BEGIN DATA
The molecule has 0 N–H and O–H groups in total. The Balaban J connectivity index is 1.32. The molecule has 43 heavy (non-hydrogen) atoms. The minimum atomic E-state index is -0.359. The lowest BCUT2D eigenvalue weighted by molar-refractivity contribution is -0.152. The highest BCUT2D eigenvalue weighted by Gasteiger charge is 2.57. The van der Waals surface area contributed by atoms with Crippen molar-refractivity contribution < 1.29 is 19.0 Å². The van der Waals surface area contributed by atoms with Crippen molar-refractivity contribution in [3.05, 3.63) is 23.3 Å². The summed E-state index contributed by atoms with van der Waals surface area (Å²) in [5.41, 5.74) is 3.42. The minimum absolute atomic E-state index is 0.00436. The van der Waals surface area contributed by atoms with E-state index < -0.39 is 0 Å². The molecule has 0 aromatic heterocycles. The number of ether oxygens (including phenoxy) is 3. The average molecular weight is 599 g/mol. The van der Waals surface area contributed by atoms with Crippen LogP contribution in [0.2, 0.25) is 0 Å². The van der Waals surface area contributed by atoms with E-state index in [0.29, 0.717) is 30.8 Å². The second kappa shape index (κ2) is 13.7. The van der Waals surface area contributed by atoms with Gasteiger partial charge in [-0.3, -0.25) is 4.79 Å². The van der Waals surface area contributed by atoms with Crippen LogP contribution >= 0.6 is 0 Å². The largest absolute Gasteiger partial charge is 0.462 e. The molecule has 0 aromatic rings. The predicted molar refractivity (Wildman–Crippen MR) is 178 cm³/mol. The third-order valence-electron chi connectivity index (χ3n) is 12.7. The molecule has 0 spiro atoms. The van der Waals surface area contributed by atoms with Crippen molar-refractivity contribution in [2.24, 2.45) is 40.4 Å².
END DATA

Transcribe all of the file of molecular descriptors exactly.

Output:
The molecule has 0 N–H and O–H groups in total. The Balaban J connectivity index is 1.32. The molecule has 43 heavy (non-hydrogen) atoms. The minimum atomic E-state index is -0.359. The lowest BCUT2D eigenvalue weighted by molar-refractivity contribution is -0.152. The highest BCUT2D eigenvalue weighted by Gasteiger charge is 2.57. The van der Waals surface area contributed by atoms with Crippen molar-refractivity contribution < 1.29 is 19.0 Å². The van der Waals surface area contributed by atoms with Crippen molar-refractivity contribution in [3.05, 3.63) is 23.3 Å². The summed E-state index contributed by atoms with van der Waals surface area (Å²) in [5.41, 5.74) is 3.42. The minimum absolute atomic E-state index is 0.00436. The van der Waals surface area contributed by atoms with E-state index < -0.39 is 0 Å². The molecule has 0 aromatic heterocycles. The number of ether oxygens (including phenoxy) is 3. The average molecular weight is 599 g/mol. The van der Waals surface area contributed by atoms with Crippen LogP contribution in [0.2, 0.25) is 0 Å². The van der Waals surface area contributed by atoms with E-state index in [0.29, 0.717) is 30.8 Å². The second kappa shape index (κ2) is 13.7. The van der Waals surface area contributed by atoms with Gasteiger partial charge in [-0.3, -0.25) is 4.79 Å². The van der Waals surface area contributed by atoms with Crippen LogP contribution >= 0.6 is 0 Å². The largest absolute Gasteiger partial charge is 0.462 e. The molecule has 0 aromatic rings. The predicted molar refractivity (Wildman–Crippen MR) is 178 cm³/mol. The third-order valence-electron chi connectivity index (χ3n) is 12.7. The molecule has 0 spiro atoms. The van der Waals surface area contributed by atoms with Crippen molar-refractivity contribution in [2.24, 2.45) is 40.4 Å².